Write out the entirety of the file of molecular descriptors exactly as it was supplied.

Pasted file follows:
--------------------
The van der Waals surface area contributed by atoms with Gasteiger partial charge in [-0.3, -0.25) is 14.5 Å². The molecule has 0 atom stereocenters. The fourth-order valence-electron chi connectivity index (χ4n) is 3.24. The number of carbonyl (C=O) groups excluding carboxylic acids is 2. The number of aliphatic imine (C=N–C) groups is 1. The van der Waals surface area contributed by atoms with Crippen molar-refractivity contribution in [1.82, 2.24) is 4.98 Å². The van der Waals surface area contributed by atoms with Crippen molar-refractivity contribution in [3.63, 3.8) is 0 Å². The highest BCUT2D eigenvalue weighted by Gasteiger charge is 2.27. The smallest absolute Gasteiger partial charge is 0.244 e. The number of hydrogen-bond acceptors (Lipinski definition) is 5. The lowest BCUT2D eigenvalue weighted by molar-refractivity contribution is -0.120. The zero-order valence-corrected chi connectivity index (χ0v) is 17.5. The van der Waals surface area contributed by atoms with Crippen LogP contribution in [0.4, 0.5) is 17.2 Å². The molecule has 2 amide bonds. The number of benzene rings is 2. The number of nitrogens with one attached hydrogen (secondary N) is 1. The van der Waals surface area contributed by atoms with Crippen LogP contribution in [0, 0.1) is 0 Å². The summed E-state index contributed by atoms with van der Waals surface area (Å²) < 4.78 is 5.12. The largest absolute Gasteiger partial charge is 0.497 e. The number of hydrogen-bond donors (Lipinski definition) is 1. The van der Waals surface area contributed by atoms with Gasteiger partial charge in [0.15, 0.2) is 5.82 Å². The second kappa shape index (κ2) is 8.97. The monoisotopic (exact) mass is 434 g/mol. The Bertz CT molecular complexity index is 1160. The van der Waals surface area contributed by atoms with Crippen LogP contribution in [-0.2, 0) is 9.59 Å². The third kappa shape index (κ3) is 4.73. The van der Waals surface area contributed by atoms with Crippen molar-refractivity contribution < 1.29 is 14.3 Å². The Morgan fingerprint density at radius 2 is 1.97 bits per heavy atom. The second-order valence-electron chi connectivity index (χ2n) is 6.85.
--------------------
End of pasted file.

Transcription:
The van der Waals surface area contributed by atoms with Gasteiger partial charge in [-0.3, -0.25) is 14.5 Å². The molecule has 0 atom stereocenters. The fourth-order valence-electron chi connectivity index (χ4n) is 3.24. The number of carbonyl (C=O) groups excluding carboxylic acids is 2. The number of aliphatic imine (C=N–C) groups is 1. The van der Waals surface area contributed by atoms with Crippen molar-refractivity contribution in [1.82, 2.24) is 4.98 Å². The van der Waals surface area contributed by atoms with Crippen molar-refractivity contribution in [3.63, 3.8) is 0 Å². The highest BCUT2D eigenvalue weighted by Gasteiger charge is 2.27. The smallest absolute Gasteiger partial charge is 0.244 e. The number of hydrogen-bond acceptors (Lipinski definition) is 5. The lowest BCUT2D eigenvalue weighted by molar-refractivity contribution is -0.120. The zero-order valence-corrected chi connectivity index (χ0v) is 17.5. The van der Waals surface area contributed by atoms with Crippen LogP contribution in [0.4, 0.5) is 17.2 Å². The molecule has 2 amide bonds. The number of benzene rings is 2. The number of nitrogens with one attached hydrogen (secondary N) is 1. The van der Waals surface area contributed by atoms with Crippen LogP contribution in [0, 0.1) is 0 Å². The summed E-state index contributed by atoms with van der Waals surface area (Å²) < 4.78 is 5.12. The largest absolute Gasteiger partial charge is 0.497 e. The number of hydrogen-bond donors (Lipinski definition) is 1. The van der Waals surface area contributed by atoms with Gasteiger partial charge in [0.15, 0.2) is 5.82 Å². The second kappa shape index (κ2) is 8.97. The monoisotopic (exact) mass is 434 g/mol. The Bertz CT molecular complexity index is 1160. The van der Waals surface area contributed by atoms with Crippen LogP contribution in [-0.2, 0) is 9.59 Å². The third kappa shape index (κ3) is 4.73. The van der Waals surface area contributed by atoms with Crippen molar-refractivity contribution < 1.29 is 14.3 Å². The Morgan fingerprint density at radius 2 is 1.97 bits per heavy atom. The second-order valence-electron chi connectivity index (χ2n) is 6.85.